All these movements, and others, in different ways recognise that, to borrow from István Mészáros, capitalism is the “extra-parliamentary force par excellence” and organise to confront the power of capital and its state at myriad discrete points. In the process empowering and building the confidence of working class and marginalised people – reinforcing the old idea that nobody is coming to save us, but us. Going forward it will be necessary to build on and go beyond these sporadic and disparate manifestations of opposition to the status quo, to forge, in Marta Harnecker’s words, a “political instrument” that can bring the movements and sentiments together into a more coherent and effective whole.

But this is where, for socialists, the focus must be. This does not mean discarding or ignoring the existing state institutions, and elections, but it means reversing the order of priority – instead of seeking to sustain an electoral vehicle that is inimical to socialist politics, it means developing a social base from which new political forms can spring. Political forms and organisations that arise from and are responsible to a mass of engaged, organised, protagonistic workers and communities. A social movement and base that understands, as James Connolly once put it, that the fight for control of the political state is not the real battle but the echo of the battle.

No act of Parliament will be adequate to the unfolding crises before us. Only organised movements of workers, along with marginalised and oppressed communities, can muster the social power necessary to mitigate the calamities produced by this system, and begin to build an alternative. Developing and building these movements is the only realistic focus for socialists today – indeed, it is a pressing obligation on all socialists to do just that. This will not be done within the Labour Party, nor will it be done as a side-line while you maintain a passive, “stay and fight” membership within Labour, waiting for the serendipitous moment when the machine might allow another “left” leader, only for the cycle of Benn, Foot, Corbyn to be repeated.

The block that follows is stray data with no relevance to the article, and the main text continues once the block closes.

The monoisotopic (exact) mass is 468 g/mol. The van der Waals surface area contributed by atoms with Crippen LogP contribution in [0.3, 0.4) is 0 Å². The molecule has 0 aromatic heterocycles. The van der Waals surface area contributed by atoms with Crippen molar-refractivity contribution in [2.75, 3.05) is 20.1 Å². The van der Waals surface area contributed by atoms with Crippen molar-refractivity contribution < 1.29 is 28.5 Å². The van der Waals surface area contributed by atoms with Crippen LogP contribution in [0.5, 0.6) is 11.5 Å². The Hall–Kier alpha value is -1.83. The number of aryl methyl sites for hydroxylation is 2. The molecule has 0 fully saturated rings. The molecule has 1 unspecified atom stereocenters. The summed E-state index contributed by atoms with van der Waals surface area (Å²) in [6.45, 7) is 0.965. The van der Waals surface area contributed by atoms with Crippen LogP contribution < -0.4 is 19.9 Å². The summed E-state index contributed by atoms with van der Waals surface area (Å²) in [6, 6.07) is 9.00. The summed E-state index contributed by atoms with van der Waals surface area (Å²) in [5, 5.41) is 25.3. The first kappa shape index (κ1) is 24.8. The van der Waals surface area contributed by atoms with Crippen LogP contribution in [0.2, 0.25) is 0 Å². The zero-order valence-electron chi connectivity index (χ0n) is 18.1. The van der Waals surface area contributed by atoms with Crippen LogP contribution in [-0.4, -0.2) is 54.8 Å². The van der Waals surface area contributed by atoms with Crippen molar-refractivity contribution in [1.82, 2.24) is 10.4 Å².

With the reality of the crises we face today, the Labour Party is a dangerous, destructive distraction for socialists and socialist politics. It’s worth restating here a crucial insight from John Saville, communist and historian of the British Labour Movement, who noted: “Labourism has nothing to do with Socialism: that the Labour Party has never been, nor is it capable of becoming, a vehicle for socialist advance; and…destruction of the illusions of Labourism is a necessary step before the emergence of a socialist movement of any size and influence becomes practicable”.

A Tory MP crossing the floor to join his colleagues in the Labour Party is not a brutal aberration produced by the betrayals of a duplicitous leader (though Keir Starmer is undoubtedly duplicitous), instead it is part of the post-Corbyn reset to form within the Labour Party. For socialists the reality is that rather than staying within the Labour Party, performing the endless rituals of self-delusion and self-flagellation, there are alternatives. The alternative is to prioritise a commitment to political principles over institutions and to engage in the politics of genuinely advancing socialism – this can be done in any number of ways, and any number of places, but it cannot, and will not be done in the Labour Party.